Members of the Reston-Herndon Alliance to End Gun Violence march in front of the National Rifle Association Headquarters Friday, Feb. 22.
Photo by Alex McVeigh.
Members of the Reston-Herndon Alliance to End Gun Violence gathered at the National Rifle Association headquarters in Fairfax Friday, Feb. 22, to advocate for stricter gun laws. This was the group’s second such protest, where more than 30 members carried signs citing statistics about gun-related deaths.
“We’re here to remember the victims and recognize that every day there are new victims of gun violence,” said Joanna Simon of the alliance.”
The group marched around in a loop for more than an hour, each member carrying signs that mentioned massacres such as the ones at Columbine High School, Virginia Tech, the movie theater in Aurora, Colo., and Sandy Hook Elementary School in Newtown, Conn.
They specifically want to pass four policies: closing the gun show loophole, limiting the size of magazines, getting rid of illegal, military-style weapons and getting more support for the mentally ill.
“Military-style weapons and high-capacity magazines need to be out of the hands of the public,” said Ellen Bussey, a clinical psychologist from Reston. “If you want to hunt, you can have a rifle, and if you want to protect your home you can have a handgun, but that doesn’t mean anybody needs to fire 30, 40, 50 rounds before reloading.”
Bussey said she is also a strong advocate for better mental health care to prevent such acts of mass violence, saying there has to be better ways to reach out to those suffering from mental illnesses.
Many of the protesters said they personally didn’t have a problem with “reasonable” gun ownership, and had no interest in making guns illegal.
“This isn’t guns versus no guns, and events like this help us bring nuance to the discussion, to show that this isn’t a black and white issue, we’re not against the second amendment, or anything as drastic as that,” said Marilyn Adams of McLean, the daughter of a former FBI agent who grew up around law enforcement. “I completely understand the need for guns, but I think this organization [the NRA] is completely out of touch with what their membership and this country want, which is to prevent these terrible shootings.”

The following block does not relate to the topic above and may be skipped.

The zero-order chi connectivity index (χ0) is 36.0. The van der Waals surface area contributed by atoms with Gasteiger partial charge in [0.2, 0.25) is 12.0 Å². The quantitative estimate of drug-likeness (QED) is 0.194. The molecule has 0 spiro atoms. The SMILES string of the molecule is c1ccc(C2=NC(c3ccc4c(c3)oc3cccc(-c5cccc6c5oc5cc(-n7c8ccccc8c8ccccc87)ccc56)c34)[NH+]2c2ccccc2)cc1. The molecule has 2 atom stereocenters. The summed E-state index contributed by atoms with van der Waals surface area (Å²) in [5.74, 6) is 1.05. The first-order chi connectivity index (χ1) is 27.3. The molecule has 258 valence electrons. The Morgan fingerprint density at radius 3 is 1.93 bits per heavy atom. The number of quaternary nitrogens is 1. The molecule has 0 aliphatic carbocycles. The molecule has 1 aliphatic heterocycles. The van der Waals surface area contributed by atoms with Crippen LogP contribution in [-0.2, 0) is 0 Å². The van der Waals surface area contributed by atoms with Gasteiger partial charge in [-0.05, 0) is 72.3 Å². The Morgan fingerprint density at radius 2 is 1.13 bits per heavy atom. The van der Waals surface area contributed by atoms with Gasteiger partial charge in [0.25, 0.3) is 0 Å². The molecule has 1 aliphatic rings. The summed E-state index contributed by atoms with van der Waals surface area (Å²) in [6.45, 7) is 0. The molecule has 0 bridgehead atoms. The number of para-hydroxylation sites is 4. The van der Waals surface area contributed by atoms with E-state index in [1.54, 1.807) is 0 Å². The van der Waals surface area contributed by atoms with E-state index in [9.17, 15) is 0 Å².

The group was restricted to the sidewalk along Waples Mill Road during their vigil, since it is county-owned property. They were not allowed on NRA property, and when Adams sat briefly on a light post on the property, she was asked to return to the sidewalk.
During their vigil, several cars in traffic honked their approval and waved to the group. Gloria Pan of Moms Rising, a national advocacy nonprofit, said: “This is democracy in action. We live in a age where a lot of talk happens on things like the Internet, but a number of people coming out together shows that there are a lot of voices in favor of reasonable, common-sense policies.”
The group plans to gather on the 14th of every month at 9:30 a.m., the day of the month and time of the shooting at Sandy Hook Elementary School in Newtown, Conn. In March they plan to print out all signatures from a petition from Moms Rising, of which they currently have about 150,000, and drop the pages off at the headquarters.